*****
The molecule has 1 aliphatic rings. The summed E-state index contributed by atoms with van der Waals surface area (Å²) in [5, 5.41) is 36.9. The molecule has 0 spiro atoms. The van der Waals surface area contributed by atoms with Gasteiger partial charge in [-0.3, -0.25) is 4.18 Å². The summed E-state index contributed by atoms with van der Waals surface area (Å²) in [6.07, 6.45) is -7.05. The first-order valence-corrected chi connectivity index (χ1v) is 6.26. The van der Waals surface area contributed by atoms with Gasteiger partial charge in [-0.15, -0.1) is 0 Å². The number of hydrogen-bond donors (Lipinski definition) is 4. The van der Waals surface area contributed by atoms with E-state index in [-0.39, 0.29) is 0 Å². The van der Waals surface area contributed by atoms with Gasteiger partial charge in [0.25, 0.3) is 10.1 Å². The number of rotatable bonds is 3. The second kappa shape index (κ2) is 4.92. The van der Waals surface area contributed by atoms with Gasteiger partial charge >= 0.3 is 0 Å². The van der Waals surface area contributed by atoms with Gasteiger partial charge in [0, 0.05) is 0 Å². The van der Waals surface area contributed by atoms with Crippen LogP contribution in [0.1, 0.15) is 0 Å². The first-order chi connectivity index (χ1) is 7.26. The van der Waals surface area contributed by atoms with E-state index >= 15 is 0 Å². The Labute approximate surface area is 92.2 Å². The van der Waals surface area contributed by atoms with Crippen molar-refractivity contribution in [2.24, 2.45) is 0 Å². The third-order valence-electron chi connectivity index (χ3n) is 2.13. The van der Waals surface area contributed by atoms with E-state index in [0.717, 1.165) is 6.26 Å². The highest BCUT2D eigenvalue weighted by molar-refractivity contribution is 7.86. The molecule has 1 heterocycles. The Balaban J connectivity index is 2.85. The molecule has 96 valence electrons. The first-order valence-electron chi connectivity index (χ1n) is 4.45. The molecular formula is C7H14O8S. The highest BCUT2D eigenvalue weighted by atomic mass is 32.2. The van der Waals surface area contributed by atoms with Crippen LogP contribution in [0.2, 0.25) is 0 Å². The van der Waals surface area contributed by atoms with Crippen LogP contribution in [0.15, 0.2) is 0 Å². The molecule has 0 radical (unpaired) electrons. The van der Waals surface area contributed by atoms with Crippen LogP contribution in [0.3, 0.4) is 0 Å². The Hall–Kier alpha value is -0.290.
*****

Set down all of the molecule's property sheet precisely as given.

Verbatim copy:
The molecule has 1 aliphatic rings. The summed E-state index contributed by atoms with van der Waals surface area (Å²) in [5, 5.41) is 36.9. The molecule has 0 spiro atoms. The van der Waals surface area contributed by atoms with Gasteiger partial charge in [-0.3, -0.25) is 4.18 Å². The summed E-state index contributed by atoms with van der Waals surface area (Å²) in [6.07, 6.45) is -7.05. The first-order valence-corrected chi connectivity index (χ1v) is 6.26. The van der Waals surface area contributed by atoms with Gasteiger partial charge in [-0.15, -0.1) is 0 Å². The number of hydrogen-bond donors (Lipinski definition) is 4. The van der Waals surface area contributed by atoms with E-state index in [-0.39, 0.29) is 0 Å². The van der Waals surface area contributed by atoms with Gasteiger partial charge in [0.25, 0.3) is 10.1 Å². The number of rotatable bonds is 3. The second kappa shape index (κ2) is 4.92. The van der Waals surface area contributed by atoms with Gasteiger partial charge >= 0.3 is 0 Å². The van der Waals surface area contributed by atoms with Gasteiger partial charge in [0, 0.05) is 0 Å². The van der Waals surface area contributed by atoms with Crippen LogP contribution in [0.1, 0.15) is 0 Å². The first-order chi connectivity index (χ1) is 7.26. The van der Waals surface area contributed by atoms with E-state index >= 15 is 0 Å². The Labute approximate surface area is 92.2 Å². The van der Waals surface area contributed by atoms with Crippen molar-refractivity contribution in [2.24, 2.45) is 0 Å². The third-order valence-electron chi connectivity index (χ3n) is 2.13. The van der Waals surface area contributed by atoms with E-state index in [0.717, 1.165) is 6.26 Å². The highest BCUT2D eigenvalue weighted by molar-refractivity contribution is 7.86. The molecule has 1 heterocycles. The Balaban J connectivity index is 2.85. The molecule has 96 valence electrons. The first-order valence-electron chi connectivity index (χ1n) is 4.45. The molecular formula is C7H14O8S. The highest BCUT2D eigenvalue weighted by atomic mass is 32.2. The van der Waals surface area contributed by atoms with Crippen LogP contribution in [0.2, 0.25) is 0 Å². The van der Waals surface area contributed by atoms with Crippen LogP contribution in [0.15, 0.2) is 0 Å². The molecule has 0 radical (unpaired) electrons. The van der Waals surface area contributed by atoms with Crippen LogP contribution in [0.3, 0.4) is 0 Å². The Hall–Kier alpha value is -0.290.